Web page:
Understanding exactly how the eye works can be difficult. We know that the eye is responsible for vision, but how exactly is seeing possible? Even the experts of optometry had to spend years studying this and the basic anatomy of the eye. Unfortunately, not everyone has years to get the full picture, but this guide on basic eye anatomy can help.
The Basics of the Pupil
We all know what the pupil is, but do you know what the tiny black dot at the center of the eye does? The pupil is responsible for controlling the amount of light that enters the eye. This is an extremely important task, as everything we see has to do with light. When a pupil is larger than normal, this means that an individual takes in more light.
Just think about what happens after your pupils are dilated for an eye exam; the doctor hands you a pair of those stylish sunglasses in order to protect your eyes from light. Dilated pupils mean larger pupils, which means more light enters the eye. On the flip side, a smaller-than-average pupil takes in very little light. If you’re noticing anything strange going on with your pupils – like if they’re larger or smaller than normal or if they are two different sizes – have this checked out by your eye doctor.
The Basics of the Cornea
Another part of the eye that has to do with light consumption is the cornea. The cornea is located at the front of the eye and takes a lot of responsibility for the eye’s ability to focus light. It is composed of tissues that work to adjust the amount of water inside the cells located in the eye.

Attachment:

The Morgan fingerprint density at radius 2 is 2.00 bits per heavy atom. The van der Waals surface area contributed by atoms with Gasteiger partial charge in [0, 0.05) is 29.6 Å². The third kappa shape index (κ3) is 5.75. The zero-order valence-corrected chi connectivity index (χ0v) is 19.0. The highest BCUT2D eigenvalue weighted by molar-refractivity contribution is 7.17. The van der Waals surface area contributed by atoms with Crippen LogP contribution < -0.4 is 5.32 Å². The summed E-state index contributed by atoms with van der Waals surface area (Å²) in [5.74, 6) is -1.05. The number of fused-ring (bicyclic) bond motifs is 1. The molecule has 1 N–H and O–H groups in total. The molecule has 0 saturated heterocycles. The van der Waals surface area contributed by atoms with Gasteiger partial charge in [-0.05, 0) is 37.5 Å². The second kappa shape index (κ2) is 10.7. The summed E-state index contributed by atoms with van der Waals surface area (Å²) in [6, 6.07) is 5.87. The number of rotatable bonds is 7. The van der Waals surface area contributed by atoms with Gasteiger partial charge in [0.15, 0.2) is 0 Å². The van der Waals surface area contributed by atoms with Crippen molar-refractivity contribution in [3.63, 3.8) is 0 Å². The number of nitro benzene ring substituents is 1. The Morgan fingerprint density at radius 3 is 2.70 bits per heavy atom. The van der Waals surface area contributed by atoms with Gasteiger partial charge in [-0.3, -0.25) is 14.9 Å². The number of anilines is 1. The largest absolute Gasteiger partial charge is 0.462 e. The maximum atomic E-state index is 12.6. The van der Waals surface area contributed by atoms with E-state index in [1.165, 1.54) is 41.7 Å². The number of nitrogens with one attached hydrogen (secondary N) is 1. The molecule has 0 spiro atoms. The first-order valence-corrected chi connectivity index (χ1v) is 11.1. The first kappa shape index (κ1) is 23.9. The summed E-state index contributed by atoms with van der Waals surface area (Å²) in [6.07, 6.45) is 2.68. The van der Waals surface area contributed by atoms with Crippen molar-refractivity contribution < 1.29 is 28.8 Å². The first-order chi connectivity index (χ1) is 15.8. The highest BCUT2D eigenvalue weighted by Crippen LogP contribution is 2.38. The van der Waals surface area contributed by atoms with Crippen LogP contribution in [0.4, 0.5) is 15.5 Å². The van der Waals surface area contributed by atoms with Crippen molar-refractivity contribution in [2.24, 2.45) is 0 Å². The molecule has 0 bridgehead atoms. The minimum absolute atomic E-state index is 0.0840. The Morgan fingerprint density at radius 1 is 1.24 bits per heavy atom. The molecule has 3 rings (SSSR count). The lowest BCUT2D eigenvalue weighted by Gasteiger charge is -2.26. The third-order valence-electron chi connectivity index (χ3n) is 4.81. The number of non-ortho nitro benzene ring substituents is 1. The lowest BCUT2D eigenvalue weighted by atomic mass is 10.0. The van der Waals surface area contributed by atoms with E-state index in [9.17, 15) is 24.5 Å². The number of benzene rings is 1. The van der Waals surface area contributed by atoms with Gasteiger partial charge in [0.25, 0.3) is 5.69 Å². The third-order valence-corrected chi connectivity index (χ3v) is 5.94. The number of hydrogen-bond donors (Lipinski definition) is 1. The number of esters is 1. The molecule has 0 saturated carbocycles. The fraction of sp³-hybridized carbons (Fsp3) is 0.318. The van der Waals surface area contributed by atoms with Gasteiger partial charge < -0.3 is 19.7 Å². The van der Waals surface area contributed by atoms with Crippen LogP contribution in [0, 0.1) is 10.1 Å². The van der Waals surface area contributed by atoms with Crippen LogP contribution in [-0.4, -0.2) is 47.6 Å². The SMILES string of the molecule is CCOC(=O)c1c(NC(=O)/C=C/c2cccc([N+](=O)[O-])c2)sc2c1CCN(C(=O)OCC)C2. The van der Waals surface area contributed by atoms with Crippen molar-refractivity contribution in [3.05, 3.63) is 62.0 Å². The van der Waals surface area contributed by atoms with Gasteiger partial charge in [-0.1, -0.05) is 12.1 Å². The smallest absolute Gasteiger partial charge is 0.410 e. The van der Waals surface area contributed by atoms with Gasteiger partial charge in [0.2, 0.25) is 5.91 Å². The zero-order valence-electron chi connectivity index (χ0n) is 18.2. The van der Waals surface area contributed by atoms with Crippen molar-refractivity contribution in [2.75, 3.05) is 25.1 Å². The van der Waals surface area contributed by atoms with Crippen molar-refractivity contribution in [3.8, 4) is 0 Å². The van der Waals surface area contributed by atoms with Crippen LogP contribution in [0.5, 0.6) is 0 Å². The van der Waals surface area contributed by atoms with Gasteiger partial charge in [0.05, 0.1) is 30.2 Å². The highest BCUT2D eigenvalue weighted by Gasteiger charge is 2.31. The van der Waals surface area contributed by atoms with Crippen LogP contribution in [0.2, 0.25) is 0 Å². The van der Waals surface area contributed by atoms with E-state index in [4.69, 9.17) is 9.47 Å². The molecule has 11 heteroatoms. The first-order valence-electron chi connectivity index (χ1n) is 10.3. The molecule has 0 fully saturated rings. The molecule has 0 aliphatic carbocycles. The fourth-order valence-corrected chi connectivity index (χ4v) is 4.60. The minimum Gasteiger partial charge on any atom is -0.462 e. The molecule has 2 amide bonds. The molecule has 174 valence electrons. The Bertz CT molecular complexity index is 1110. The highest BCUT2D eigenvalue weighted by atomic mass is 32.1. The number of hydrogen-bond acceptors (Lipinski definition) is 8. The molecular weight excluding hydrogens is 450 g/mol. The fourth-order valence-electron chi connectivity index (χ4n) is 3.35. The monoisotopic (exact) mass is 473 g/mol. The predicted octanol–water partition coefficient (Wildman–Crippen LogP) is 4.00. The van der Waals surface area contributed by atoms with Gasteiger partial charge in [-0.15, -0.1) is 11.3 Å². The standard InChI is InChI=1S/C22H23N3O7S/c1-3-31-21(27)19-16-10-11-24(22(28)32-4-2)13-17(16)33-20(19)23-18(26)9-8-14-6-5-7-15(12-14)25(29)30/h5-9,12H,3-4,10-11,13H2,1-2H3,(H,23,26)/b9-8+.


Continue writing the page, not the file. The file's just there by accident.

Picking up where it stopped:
According to the Pacific University of Oregon, “the cornea is very sensitive to pain (think of how it feels when dust particles or a small eyelash get into your eye) because it has the highest density of nerves in the body. The cornea is also involved in keeping the surface of your eye moist with tears.” If you’re experience dry eyes, there’s a good chance you have a cornea irregularity. Most cornea-related eye issues can be treated fairly easily, especially dry eyes.
The Basics of the Refracting Tissues
Refracting tissues are responsible for refracting light as it enters the eye so that it is less harsh on nerve tissues that are sensitive to light (which are located at the back of the eye). Refracting tissues that function properly lead to clear, sharp, 20:20 vision. Problems with your eye’s refracting tissues can cause blurry vision.
The refracting tissues can be broken down into three categories: the pupil, the iris, and the lens. We’ve already talked about the pupil, which is located in the center of the iris (the colored portion of the eye). The iris is a muscle that helps to control pupil size. All of these eye structures and more play a role in vision.
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